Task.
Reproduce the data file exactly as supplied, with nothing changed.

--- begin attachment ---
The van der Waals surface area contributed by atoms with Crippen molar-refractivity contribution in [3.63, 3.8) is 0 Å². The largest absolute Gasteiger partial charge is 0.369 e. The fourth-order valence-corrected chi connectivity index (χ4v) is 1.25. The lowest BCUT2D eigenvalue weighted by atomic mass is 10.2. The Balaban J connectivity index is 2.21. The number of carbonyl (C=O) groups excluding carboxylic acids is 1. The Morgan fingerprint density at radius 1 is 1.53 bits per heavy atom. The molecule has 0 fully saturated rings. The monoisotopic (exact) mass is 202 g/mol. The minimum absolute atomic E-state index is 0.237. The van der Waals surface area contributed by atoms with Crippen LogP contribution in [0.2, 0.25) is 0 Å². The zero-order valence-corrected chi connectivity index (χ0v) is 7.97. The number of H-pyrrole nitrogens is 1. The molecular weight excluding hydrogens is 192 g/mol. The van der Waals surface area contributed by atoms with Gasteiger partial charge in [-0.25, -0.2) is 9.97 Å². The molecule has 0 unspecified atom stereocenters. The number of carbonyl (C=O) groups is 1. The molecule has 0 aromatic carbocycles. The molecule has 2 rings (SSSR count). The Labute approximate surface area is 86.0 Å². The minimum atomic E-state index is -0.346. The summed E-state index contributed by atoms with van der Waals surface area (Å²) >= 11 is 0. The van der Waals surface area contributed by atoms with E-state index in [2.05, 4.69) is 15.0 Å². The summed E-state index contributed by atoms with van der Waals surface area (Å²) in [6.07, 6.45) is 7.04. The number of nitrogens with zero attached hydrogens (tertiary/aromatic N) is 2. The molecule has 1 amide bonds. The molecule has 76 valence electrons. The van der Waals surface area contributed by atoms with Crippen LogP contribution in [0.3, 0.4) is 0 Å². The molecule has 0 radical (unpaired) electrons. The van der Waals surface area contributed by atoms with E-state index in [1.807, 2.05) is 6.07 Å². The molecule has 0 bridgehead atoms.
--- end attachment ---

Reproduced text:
The van der Waals surface area contributed by atoms with Crippen molar-refractivity contribution in [3.63, 3.8) is 0 Å². The largest absolute Gasteiger partial charge is 0.369 e. The fourth-order valence-corrected chi connectivity index (χ4v) is 1.25. The lowest BCUT2D eigenvalue weighted by atomic mass is 10.2. The Balaban J connectivity index is 2.21. The number of carbonyl (C=O) groups excluding carboxylic acids is 1. The Morgan fingerprint density at radius 1 is 1.53 bits per heavy atom. The molecule has 0 fully saturated rings. The monoisotopic (exact) mass is 202 g/mol. The minimum absolute atomic E-state index is 0.237. The van der Waals surface area contributed by atoms with Crippen LogP contribution in [0.2, 0.25) is 0 Å². The zero-order valence-corrected chi connectivity index (χ0v) is 7.97. The number of H-pyrrole nitrogens is 1. The molecular weight excluding hydrogens is 192 g/mol. The van der Waals surface area contributed by atoms with Gasteiger partial charge in [-0.25, -0.2) is 9.97 Å². The molecule has 0 unspecified atom stereocenters. The number of carbonyl (C=O) groups is 1. The molecule has 0 aromatic carbocycles. The molecule has 2 rings (SSSR count). The Labute approximate surface area is 86.0 Å². The minimum atomic E-state index is -0.346. The summed E-state index contributed by atoms with van der Waals surface area (Å²) >= 11 is 0. The van der Waals surface area contributed by atoms with E-state index in [2.05, 4.69) is 15.0 Å². The summed E-state index contributed by atoms with van der Waals surface area (Å²) in [6.07, 6.45) is 7.04. The number of nitrogens with zero attached hydrogens (tertiary/aromatic N) is 2. The molecule has 1 amide bonds. The molecule has 76 valence electrons. The van der Waals surface area contributed by atoms with Crippen LogP contribution in [0.3, 0.4) is 0 Å². The molecule has 0 radical (unpaired) electrons. The van der Waals surface area contributed by atoms with E-state index in [1.807, 2.05) is 6.07 Å². The molecule has 0 bridgehead atoms.